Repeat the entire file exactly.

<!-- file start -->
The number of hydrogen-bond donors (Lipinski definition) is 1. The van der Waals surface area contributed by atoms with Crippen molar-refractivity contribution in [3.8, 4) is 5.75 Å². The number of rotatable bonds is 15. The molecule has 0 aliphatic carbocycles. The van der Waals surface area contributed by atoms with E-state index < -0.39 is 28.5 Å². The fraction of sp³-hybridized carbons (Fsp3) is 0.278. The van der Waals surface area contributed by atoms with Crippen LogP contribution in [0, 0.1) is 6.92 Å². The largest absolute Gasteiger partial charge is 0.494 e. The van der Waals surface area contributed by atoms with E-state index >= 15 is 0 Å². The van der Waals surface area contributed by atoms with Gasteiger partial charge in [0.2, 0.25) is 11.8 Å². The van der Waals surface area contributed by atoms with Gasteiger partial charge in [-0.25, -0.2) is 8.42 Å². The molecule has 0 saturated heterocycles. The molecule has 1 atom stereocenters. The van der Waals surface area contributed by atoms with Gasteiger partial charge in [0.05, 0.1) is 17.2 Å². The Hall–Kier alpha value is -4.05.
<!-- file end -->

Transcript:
The number of hydrogen-bond donors (Lipinski definition) is 1. The van der Waals surface area contributed by atoms with Crippen molar-refractivity contribution in [3.8, 4) is 5.75 Å². The number of rotatable bonds is 15. The molecule has 0 aliphatic carbocycles. The van der Waals surface area contributed by atoms with E-state index < -0.39 is 28.5 Å². The fraction of sp³-hybridized carbons (Fsp3) is 0.278. The van der Waals surface area contributed by atoms with Crippen LogP contribution in [0, 0.1) is 6.92 Å². The largest absolute Gasteiger partial charge is 0.494 e. The van der Waals surface area contributed by atoms with E-state index >= 15 is 0 Å². The van der Waals surface area contributed by atoms with Gasteiger partial charge in [0.2, 0.25) is 11.8 Å². The van der Waals surface area contributed by atoms with Gasteiger partial charge in [-0.25, -0.2) is 8.42 Å². The molecule has 0 saturated heterocycles. The molecule has 1 atom stereocenters. The van der Waals surface area contributed by atoms with Gasteiger partial charge in [0.05, 0.1) is 17.2 Å². The Hall–Kier alpha value is -4.05.